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It’s commonplace on the internet to claim certain exercises are King and there’s some type of hierarchy to exercises and sometimes depending on the particulars I believe this to be true, but sometimes it’s just sexy marketing, ad copy, or the person making the claim simply doesn’t know what they’re talking about. When it comes to the Pull Up I believe saying it’s superior or “King” is B.S. Allow me to explain why.

 Because the lats are much bigger then other back muscles they will often take over especially if pull up/chin-up variations are done too frequently. It is important to pay special attention to some of the smaller muscles of the back such as the lower portion of the trapezius often referred to as Trap 3. The Trap 3 fibers run in the same direction as the lats. Because the lats have a larger cross-sectional area/much bigger they will take over if smaller muscles aren’t trained enough or trained properly. Claiming that Pull-Ups are King is probably going to result in people hearing that doing Pull-Ups all the time. I know that I would’ve when I didn’t know better.

Where the lats attach on the humeral portion there is also the teres major, teres minor, infraspinatus, long head of the triceps and the posterior deltoid all attached in very close proximity. This can easily knot up this area if exercise selection and execution are not adequate. Some stretching and soft tissue work are often very helpful.


A Lat stretch I like: Turn hips away from the lat you’re stretching.
If your lats are tight try doing this stretch between each set.

“Claiming that Pull-Ups are King is probably going to result in people hearing that doing Pull-Ups all the time”


Offsetting some Pull-Ups or Pulldowns with good quality rows is essential to avoid any problems created from over-use. One of my favorite row variations is the Inverted Row. One inherent issue with this exercise is that once you can bang out quite a few reps with bodyweight you’ll need to find ways to make the exercise more challenging. Here are a few ways that I like.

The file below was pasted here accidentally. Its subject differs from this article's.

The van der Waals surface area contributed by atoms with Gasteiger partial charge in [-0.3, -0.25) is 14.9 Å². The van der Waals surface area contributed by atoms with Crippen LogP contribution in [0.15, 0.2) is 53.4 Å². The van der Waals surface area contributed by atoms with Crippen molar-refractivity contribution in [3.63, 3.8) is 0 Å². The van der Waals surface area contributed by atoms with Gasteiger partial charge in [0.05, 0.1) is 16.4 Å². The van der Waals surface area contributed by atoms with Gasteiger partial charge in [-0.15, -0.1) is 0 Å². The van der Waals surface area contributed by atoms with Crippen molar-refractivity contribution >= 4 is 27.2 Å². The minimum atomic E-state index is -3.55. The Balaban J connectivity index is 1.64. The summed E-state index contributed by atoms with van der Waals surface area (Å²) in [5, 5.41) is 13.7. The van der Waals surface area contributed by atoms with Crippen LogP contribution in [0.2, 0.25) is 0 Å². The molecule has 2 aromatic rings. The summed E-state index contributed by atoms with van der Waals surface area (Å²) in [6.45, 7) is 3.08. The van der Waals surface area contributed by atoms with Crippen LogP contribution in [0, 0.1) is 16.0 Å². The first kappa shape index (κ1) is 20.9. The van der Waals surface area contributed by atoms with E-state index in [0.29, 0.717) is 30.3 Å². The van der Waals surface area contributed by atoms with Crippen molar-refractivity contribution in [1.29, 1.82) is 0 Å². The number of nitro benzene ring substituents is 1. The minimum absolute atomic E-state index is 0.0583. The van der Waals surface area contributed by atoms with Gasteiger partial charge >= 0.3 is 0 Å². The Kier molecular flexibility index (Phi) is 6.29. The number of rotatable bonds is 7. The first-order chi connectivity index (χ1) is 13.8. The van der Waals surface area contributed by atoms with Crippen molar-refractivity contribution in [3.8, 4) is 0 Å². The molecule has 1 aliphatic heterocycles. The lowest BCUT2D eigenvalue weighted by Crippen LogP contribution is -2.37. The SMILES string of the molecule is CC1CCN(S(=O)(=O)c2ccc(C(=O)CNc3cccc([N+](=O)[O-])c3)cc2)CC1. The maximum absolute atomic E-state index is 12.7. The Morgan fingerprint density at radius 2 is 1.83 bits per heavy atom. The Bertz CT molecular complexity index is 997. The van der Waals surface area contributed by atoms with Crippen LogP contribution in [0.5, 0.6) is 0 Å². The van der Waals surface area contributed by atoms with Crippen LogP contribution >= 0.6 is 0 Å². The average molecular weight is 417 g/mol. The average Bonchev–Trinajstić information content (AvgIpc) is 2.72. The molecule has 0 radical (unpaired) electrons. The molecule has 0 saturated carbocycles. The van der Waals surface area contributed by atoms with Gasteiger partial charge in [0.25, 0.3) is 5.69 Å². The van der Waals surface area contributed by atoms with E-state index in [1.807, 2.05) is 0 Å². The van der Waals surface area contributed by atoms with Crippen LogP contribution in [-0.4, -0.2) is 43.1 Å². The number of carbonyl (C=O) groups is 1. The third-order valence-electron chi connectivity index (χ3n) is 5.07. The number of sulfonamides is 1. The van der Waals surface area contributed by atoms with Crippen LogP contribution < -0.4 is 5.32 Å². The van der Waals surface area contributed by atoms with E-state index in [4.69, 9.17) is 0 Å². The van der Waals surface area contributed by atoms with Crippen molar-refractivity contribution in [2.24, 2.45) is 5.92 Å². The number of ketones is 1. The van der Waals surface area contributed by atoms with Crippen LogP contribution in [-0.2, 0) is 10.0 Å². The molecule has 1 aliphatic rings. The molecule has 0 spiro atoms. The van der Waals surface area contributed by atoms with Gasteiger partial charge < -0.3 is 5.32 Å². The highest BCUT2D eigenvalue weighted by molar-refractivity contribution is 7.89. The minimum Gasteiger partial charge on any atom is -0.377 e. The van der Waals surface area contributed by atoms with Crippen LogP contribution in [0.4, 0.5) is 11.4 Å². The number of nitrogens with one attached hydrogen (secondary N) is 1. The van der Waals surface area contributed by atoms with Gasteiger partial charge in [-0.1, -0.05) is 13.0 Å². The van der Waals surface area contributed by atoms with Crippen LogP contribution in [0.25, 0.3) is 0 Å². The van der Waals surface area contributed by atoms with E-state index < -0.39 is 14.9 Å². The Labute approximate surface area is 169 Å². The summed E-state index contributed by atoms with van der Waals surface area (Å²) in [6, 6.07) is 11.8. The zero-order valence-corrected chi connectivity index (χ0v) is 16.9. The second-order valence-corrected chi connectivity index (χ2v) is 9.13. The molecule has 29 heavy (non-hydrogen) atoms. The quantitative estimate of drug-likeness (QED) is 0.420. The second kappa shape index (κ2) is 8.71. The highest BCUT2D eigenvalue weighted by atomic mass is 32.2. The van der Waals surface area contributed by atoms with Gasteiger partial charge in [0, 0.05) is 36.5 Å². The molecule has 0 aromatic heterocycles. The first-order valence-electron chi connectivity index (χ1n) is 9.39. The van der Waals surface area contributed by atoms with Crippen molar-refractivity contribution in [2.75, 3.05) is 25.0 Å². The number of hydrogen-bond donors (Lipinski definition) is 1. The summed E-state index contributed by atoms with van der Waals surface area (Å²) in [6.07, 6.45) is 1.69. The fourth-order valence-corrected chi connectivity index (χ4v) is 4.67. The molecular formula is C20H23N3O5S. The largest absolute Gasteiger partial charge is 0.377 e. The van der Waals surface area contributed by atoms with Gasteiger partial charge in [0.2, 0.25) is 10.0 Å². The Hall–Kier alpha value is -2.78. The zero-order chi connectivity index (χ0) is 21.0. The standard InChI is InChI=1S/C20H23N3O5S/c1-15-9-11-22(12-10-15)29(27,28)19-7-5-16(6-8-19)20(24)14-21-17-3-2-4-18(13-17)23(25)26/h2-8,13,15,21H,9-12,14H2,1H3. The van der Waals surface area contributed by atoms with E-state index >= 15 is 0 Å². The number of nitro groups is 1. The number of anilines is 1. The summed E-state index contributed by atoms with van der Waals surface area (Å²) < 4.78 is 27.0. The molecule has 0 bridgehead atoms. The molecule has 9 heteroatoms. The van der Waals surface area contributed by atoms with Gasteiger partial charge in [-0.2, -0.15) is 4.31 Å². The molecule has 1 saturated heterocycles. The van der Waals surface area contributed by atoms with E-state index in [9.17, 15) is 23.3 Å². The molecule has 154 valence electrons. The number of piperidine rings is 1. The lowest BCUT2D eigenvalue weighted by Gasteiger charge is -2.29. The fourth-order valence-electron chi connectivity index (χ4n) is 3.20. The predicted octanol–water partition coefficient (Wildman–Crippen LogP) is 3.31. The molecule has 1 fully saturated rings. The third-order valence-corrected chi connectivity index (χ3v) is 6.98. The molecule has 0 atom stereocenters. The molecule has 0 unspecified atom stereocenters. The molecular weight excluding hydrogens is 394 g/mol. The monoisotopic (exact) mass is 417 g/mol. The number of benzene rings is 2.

With the feet on the ground, you can and should get a good glute contraction with a little co-contraction of the hamstrings. You also get some core stability by bracing to keep your torso in a neutral position. There should be a straight line from your knees to your shoulders.

Allow your scapula to move as opposed to keeping it rigid and simply moving your upper arms back. Your shoulder blades and your upper arms should move congruently.

There are many row variations that we do at USI. Here are a few of my favorites.

  • Seated Rows
  • 1 Arm Dumbbell Rows
  • Bent Over Rows
  • T-Bar Rows
  • Standing Cable Rows
  • Half-Kneeling High Cable Rows

I like to rotate them in no particular order. This is important so you are getting strong in many different positions and angles.

And then when you get into the different handles your holding onto or the different positions of your hand from pronated, supinated, semi-supinated, neutral, supinating, the variations and options add up to many.
At USI we have some pretty unique handles that people always notice and ask us about. Not the typical handles you’ll see at a big box membership-based gym like LA Fitness or Export Fitness.

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